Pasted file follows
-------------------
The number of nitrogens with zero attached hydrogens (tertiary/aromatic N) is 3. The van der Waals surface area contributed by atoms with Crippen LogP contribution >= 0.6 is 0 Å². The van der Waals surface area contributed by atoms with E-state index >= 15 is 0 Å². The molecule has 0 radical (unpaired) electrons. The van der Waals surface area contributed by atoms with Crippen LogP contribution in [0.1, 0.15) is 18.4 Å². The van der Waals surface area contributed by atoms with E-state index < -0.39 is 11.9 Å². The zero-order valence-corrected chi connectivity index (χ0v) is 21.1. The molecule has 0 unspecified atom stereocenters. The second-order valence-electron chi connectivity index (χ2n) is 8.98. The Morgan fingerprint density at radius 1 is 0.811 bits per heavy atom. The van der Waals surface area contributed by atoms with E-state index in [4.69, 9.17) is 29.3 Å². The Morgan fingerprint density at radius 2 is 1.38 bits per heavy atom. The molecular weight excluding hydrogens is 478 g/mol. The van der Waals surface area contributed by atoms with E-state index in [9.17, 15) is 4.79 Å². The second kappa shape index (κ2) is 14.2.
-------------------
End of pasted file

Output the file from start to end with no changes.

The number of nitrogens with zero attached hydrogens (tertiary/aromatic N) is 3. The van der Waals surface area contributed by atoms with Crippen LogP contribution >= 0.6 is 0 Å². The van der Waals surface area contributed by atoms with E-state index >= 15 is 0 Å². The molecule has 0 radical (unpaired) electrons. The van der Waals surface area contributed by atoms with Crippen LogP contribution in [0.1, 0.15) is 18.4 Å². The van der Waals surface area contributed by atoms with E-state index < -0.39 is 11.9 Å². The zero-order valence-corrected chi connectivity index (χ0v) is 21.1. The molecule has 0 unspecified atom stereocenters. The second-order valence-electron chi connectivity index (χ2n) is 8.98. The Morgan fingerprint density at radius 1 is 0.811 bits per heavy atom. The van der Waals surface area contributed by atoms with E-state index in [4.69, 9.17) is 29.3 Å². The Morgan fingerprint density at radius 2 is 1.38 bits per heavy atom. The molecular weight excluding hydrogens is 478 g/mol. The van der Waals surface area contributed by atoms with E-state index in [9.17, 15) is 4.79 Å². The second kappa shape index (κ2) is 14.2.